The relationship between treatment implementation factors and core CBT goals in adolescent substance abuse treatment

Adam L Fried, Fordham University

Abstract

Adolescent substance abuse continues to be a major problem in this country and effective treatments are needed to minimize the negative consequences associated with drug use. Although research has supported the use of Cognitive-Behavioral Therapy (CBT) to treat adolescent substance abuse, clinicians know little about which treatment factors are most important to achieving positive outcome. Treatment implementation factors in CBT for adolescent substance abusers were examined in the current study. Participants were 64 inner-city adolescents who participated in a larger randomized psychotherapy clinical trial. Videotaped therapy sessions were judged by trained raters using a fourteen-point measure developed specifically for use with CBT for adolescent substance abuse. Results showed that despite training and supervision in the larger clinical trial, therapists largely did not adhere to the treatment manual, resulting in low use of specific CBT techniques. Regression analyses indicated that treatment implementation factors associated with specific CBT techniques largely did not predict outcome. Implications for future research with adolescent substance abuse as well as the importance of verifying treatment integrity in psychotherapy research are discussed. ^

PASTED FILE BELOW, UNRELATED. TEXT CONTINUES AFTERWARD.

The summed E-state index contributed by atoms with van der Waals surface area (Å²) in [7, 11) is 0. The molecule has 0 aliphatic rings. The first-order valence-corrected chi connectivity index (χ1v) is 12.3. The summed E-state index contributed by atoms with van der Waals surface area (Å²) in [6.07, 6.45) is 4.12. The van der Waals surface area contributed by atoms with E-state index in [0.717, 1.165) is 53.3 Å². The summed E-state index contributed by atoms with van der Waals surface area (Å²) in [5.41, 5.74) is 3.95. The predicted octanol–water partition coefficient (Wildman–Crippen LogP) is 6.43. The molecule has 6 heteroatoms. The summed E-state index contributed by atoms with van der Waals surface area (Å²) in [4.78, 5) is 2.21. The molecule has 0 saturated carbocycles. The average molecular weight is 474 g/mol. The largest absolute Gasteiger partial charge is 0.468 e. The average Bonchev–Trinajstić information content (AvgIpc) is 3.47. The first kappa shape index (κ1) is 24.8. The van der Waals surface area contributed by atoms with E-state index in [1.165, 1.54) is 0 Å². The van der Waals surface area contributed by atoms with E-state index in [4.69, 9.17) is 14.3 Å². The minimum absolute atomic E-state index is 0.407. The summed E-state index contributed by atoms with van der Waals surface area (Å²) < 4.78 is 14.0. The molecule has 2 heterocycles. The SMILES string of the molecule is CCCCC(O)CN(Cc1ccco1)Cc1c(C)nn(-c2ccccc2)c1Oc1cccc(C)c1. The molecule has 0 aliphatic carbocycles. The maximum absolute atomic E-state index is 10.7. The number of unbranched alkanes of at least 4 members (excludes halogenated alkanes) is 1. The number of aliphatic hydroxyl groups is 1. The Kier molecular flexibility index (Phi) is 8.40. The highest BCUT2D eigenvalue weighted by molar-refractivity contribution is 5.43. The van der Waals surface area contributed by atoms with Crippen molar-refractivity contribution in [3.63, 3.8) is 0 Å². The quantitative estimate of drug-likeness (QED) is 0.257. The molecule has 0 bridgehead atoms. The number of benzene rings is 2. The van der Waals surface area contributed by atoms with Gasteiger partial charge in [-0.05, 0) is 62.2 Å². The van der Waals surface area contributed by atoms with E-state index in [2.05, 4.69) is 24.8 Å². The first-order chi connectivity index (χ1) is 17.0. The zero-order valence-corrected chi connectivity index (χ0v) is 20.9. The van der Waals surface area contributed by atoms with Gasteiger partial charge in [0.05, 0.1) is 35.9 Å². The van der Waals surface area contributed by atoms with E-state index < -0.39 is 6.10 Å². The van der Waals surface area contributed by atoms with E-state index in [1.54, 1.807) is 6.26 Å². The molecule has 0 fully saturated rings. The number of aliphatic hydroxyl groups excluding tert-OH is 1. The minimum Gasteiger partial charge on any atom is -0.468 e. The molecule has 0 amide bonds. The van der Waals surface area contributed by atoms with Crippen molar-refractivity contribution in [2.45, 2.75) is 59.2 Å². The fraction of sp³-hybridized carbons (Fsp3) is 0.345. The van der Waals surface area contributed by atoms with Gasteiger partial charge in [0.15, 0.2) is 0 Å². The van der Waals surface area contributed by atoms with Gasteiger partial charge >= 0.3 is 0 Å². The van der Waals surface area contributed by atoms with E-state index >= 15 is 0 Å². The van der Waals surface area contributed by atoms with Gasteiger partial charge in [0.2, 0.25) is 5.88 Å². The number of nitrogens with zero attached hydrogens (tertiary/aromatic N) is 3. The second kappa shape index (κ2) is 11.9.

Subject Area

Psychology, Clinical

Recommended Citation

Adam L Fried, "The relationship between treatment implementation factors and core CBT goals in adolescent substance abuse treatment" (January 1, 2007). ETD Collection for Fordham University. Paper AAI3286419.
http://fordham.bepress.com/dissertations/AAI3286419

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